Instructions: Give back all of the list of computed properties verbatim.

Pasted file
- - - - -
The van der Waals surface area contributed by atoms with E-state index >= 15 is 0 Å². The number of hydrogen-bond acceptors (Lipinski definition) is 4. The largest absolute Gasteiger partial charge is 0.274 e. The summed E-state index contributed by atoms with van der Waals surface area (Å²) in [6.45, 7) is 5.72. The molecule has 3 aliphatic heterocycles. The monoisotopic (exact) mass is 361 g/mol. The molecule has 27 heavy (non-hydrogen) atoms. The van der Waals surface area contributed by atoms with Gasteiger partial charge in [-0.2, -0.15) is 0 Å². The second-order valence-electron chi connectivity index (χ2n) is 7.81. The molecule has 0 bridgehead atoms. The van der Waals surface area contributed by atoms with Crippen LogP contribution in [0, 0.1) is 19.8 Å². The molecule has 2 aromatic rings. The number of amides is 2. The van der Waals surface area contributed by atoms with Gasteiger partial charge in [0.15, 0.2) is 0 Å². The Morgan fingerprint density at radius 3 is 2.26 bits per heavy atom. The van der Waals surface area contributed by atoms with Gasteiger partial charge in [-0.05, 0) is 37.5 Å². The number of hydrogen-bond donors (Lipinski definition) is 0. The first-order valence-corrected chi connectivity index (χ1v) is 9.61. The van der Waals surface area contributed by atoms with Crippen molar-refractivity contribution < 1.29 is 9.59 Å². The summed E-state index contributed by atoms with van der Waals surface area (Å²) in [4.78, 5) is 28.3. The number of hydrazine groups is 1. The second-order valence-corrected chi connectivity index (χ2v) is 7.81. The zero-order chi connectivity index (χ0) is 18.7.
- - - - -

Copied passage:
The van der Waals surface area contributed by atoms with E-state index >= 15 is 0 Å². The number of hydrogen-bond acceptors (Lipinski definition) is 4. The largest absolute Gasteiger partial charge is 0.274 e. The summed E-state index contributed by atoms with van der Waals surface area (Å²) in [6.45, 7) is 5.72. The molecule has 3 aliphatic heterocycles. The monoisotopic (exact) mass is 361 g/mol. The molecule has 27 heavy (non-hydrogen) atoms. The van der Waals surface area contributed by atoms with Gasteiger partial charge in [-0.2, -0.15) is 0 Å². The second-order valence-electron chi connectivity index (χ2n) is 7.81. The molecule has 0 bridgehead atoms. The van der Waals surface area contributed by atoms with Crippen LogP contribution in [0, 0.1) is 19.8 Å². The molecule has 2 aromatic rings. The number of amides is 2. The van der Waals surface area contributed by atoms with Gasteiger partial charge in [0.15, 0.2) is 0 Å². The Morgan fingerprint density at radius 3 is 2.26 bits per heavy atom. The van der Waals surface area contributed by atoms with Gasteiger partial charge in [-0.05, 0) is 37.5 Å². The number of hydrogen-bond donors (Lipinski definition) is 0. The first-order valence-corrected chi connectivity index (χ1v) is 9.61. The van der Waals surface area contributed by atoms with Crippen molar-refractivity contribution < 1.29 is 9.59 Å². The summed E-state index contributed by atoms with van der Waals surface area (Å²) in [4.78, 5) is 28.3. The number of hydrazine groups is 1. The second-order valence-corrected chi connectivity index (χ2v) is 7.81. The zero-order chi connectivity index (χ0) is 18.7.